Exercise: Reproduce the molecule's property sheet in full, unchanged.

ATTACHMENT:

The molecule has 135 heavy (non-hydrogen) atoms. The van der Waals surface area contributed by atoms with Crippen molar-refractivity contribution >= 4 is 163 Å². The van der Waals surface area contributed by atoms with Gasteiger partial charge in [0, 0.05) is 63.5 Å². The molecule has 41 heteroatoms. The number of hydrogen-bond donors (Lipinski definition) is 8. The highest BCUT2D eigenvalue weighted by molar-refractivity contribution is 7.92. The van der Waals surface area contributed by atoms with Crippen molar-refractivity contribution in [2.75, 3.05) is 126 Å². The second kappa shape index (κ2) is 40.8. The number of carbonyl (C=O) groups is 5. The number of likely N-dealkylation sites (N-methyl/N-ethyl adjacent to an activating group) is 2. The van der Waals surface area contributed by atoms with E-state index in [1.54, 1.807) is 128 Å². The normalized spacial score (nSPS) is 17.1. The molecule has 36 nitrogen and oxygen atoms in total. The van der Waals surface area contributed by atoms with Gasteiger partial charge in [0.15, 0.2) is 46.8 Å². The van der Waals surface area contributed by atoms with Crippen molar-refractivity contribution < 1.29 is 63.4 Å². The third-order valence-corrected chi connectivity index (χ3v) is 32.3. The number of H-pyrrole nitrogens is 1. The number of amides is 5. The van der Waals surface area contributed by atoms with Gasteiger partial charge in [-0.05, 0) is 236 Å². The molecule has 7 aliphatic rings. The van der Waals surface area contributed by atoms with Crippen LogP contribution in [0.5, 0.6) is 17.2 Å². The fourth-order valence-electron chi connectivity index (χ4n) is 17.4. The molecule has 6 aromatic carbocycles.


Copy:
The molecule has 135 heavy (non-hydrogen) atoms. The van der Waals surface area contributed by atoms with Crippen molar-refractivity contribution >= 4 is 163 Å². The van der Waals surface area contributed by atoms with Gasteiger partial charge in [0, 0.05) is 63.5 Å². The molecule has 41 heteroatoms. The number of hydrogen-bond donors (Lipinski definition) is 8. The highest BCUT2D eigenvalue weighted by molar-refractivity contribution is 7.92. The van der Waals surface area contributed by atoms with Crippen molar-refractivity contribution in [2.75, 3.05) is 126 Å². The second kappa shape index (κ2) is 40.8. The number of carbonyl (C=O) groups is 5. The number of likely N-dealkylation sites (N-methyl/N-ethyl adjacent to an activating group) is 2. The van der Waals surface area contributed by atoms with E-state index in [1.54, 1.807) is 128 Å². The normalized spacial score (nSPS) is 17.1. The molecule has 36 nitrogen and oxygen atoms in total. The van der Waals surface area contributed by atoms with Gasteiger partial charge in [0.15, 0.2) is 46.8 Å². The van der Waals surface area contributed by atoms with Crippen molar-refractivity contribution < 1.29 is 63.4 Å². The third-order valence-corrected chi connectivity index (χ3v) is 32.3. The number of H-pyrrole nitrogens is 1. The number of amides is 5. The van der Waals surface area contributed by atoms with Gasteiger partial charge in [-0.05, 0) is 236 Å². The molecule has 7 aliphatic rings. The van der Waals surface area contributed by atoms with Crippen LogP contribution in [0.5, 0.6) is 17.2 Å². The fourth-order valence-electron chi connectivity index (χ4n) is 17.4. The molecule has 6 aromatic carbocycles.